Your semitruck has been on the road day and night tallying up hundreds of thousands of miles with only a few stops in between. Short delivery deadlines and high maintenance costs may cause you to maintain its brakes at the very last minute. You might have noticed your truck is taking longer to brake.
Your truck’s brakes might not be getting the maintenance it desires putting you and the drivers around you at risk of harm. You should know the risks of delaying brake maintenance on your semitruck:
Your brakes should be a top priority
Your brakes may be one of the most used parts on your truck. The heavy loads you transport puts a ton of pressure on your brakes. Additionally, you have to brake much earlier than all the cars around you just to stop at the right time. It is no wonder they wear down so easily.
Generally, it is recommended to check your brakes every 250,000 to 300,000 miles. Your service provider could find your brakes are running thin. Pushing your brakes too thin can cause your truck to brake too late or skid causing car crashes and serious injuries.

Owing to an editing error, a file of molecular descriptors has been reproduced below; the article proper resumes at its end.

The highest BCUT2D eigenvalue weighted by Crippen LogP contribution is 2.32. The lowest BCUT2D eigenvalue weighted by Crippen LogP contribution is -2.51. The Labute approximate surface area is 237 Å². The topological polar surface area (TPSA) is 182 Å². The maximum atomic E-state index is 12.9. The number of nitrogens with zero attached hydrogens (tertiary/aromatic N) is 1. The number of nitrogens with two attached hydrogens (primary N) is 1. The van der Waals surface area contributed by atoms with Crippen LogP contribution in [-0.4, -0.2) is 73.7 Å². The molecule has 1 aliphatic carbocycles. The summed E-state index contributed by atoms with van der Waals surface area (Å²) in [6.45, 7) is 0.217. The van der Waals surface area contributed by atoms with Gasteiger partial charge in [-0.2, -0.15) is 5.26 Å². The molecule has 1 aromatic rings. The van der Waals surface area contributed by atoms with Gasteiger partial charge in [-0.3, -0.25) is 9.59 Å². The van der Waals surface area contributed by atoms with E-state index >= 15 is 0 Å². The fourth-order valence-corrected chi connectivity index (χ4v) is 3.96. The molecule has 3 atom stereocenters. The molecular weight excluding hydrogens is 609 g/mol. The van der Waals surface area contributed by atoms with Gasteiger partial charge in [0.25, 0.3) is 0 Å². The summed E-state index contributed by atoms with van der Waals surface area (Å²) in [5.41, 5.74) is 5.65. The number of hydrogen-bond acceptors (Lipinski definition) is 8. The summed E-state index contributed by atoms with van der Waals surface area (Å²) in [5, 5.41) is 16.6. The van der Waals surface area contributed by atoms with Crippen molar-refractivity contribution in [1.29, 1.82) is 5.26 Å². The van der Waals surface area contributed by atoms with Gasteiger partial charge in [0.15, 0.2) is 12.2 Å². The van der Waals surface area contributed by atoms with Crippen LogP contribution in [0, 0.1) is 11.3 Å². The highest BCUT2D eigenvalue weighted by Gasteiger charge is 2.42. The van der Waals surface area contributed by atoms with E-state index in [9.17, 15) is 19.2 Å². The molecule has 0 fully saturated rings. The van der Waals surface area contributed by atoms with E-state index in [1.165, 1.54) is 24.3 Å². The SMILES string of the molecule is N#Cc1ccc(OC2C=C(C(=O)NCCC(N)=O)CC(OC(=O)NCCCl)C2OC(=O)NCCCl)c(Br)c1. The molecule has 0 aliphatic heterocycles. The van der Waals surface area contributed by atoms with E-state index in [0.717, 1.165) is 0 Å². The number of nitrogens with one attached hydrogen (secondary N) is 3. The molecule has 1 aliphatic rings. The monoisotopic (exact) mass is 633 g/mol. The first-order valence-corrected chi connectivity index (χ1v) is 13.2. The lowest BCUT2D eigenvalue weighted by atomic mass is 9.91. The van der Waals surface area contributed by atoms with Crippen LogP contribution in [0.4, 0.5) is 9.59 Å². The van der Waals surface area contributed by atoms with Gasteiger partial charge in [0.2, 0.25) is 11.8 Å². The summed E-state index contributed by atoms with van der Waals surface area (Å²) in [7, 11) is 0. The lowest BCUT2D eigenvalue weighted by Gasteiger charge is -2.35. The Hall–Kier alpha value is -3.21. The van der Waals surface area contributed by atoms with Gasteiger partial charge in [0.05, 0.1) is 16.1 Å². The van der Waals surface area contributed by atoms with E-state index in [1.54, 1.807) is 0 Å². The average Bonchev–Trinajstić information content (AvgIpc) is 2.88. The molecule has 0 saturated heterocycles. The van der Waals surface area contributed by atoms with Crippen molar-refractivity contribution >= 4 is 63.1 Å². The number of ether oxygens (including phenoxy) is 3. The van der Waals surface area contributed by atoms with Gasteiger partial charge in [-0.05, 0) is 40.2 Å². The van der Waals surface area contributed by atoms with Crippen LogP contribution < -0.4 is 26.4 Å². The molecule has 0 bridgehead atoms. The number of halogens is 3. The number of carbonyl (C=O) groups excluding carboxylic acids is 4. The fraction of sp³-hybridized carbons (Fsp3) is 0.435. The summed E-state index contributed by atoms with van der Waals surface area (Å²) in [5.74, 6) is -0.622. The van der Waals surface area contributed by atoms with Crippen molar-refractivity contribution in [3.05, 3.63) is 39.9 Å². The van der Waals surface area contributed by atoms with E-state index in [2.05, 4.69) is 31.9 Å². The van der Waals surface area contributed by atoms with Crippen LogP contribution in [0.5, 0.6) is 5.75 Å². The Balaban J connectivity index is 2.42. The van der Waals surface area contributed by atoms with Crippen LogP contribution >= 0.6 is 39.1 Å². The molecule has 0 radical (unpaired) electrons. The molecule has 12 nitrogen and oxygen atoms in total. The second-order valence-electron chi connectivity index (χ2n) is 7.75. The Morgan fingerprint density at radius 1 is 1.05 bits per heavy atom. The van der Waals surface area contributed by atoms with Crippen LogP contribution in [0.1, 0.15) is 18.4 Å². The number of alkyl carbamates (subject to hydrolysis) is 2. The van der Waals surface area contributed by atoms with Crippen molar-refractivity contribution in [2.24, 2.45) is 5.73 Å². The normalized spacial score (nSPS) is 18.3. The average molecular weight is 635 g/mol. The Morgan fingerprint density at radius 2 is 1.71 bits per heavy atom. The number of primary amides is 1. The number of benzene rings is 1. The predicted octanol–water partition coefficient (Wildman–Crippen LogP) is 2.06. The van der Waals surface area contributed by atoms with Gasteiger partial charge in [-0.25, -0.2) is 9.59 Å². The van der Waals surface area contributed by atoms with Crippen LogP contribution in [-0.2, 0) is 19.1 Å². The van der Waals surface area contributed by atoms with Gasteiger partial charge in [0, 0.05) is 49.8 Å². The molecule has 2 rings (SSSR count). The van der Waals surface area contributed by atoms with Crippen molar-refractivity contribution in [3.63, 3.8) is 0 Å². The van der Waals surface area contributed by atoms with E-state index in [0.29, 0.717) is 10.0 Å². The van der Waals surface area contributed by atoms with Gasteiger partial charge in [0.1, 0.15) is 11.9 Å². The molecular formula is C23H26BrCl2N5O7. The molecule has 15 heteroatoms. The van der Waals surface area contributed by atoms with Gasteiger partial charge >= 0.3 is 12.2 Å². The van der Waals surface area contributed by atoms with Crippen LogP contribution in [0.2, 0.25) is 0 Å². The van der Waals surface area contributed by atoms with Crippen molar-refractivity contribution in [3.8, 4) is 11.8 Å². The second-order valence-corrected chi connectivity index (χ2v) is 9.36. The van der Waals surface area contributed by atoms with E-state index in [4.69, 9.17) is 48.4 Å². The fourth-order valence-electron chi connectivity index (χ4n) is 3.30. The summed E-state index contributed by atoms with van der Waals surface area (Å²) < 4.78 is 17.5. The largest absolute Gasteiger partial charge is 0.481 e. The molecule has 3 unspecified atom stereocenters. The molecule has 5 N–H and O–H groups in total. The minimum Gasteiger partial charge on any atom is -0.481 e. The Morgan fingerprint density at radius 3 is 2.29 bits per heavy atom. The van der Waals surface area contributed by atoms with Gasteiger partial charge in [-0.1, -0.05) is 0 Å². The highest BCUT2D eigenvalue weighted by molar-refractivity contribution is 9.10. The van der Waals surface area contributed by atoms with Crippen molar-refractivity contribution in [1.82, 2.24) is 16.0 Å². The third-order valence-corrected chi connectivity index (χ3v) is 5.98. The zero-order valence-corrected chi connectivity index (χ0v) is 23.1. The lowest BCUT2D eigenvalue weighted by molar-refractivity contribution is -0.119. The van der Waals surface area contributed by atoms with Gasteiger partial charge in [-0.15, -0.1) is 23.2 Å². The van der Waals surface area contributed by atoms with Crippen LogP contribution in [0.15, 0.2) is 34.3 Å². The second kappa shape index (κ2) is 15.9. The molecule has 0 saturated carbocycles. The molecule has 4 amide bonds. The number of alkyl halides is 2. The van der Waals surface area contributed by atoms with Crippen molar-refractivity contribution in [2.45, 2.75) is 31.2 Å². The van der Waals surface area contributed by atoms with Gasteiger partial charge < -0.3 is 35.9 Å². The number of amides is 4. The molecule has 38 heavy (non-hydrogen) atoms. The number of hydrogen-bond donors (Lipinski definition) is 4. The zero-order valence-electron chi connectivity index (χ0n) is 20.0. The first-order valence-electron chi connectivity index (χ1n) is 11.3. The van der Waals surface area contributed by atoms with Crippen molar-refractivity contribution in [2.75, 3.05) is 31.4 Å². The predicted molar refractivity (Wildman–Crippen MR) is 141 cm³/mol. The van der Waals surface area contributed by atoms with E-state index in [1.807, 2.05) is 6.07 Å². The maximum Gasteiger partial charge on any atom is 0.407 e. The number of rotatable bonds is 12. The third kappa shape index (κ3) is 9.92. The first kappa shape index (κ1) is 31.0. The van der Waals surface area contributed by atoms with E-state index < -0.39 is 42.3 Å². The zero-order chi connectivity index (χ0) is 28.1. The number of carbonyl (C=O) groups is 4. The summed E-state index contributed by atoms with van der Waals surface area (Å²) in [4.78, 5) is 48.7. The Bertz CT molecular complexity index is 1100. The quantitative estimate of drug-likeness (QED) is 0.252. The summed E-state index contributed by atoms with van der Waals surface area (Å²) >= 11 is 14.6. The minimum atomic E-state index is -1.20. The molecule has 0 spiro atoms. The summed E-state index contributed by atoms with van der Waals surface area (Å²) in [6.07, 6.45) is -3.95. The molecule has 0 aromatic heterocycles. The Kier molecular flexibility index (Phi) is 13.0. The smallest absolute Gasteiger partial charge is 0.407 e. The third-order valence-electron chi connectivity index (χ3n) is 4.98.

Poor maintenance may not be your fault
It is not uncommon for truckers to service their truck and be back on the road again within hours. This can cause issues when mechanics skip over vital steps or fail to see larger issues on your truck.
Some truck models make it hard to see the full quality of your brakes. A lazy mechanic may avoid checking your brakes thoroughly to avoid a bit of work. Their failure to service your truck puts you and the drivers around you could cause pileups, shipping delays and even fatal accidents.
Not every semitruck accident is a trucker’s fault. If you’re a trucker who was injured because your brakes failed and you suspect that someone else, such as your mechanic, is at fault, you have a right to seek compensation for your losses.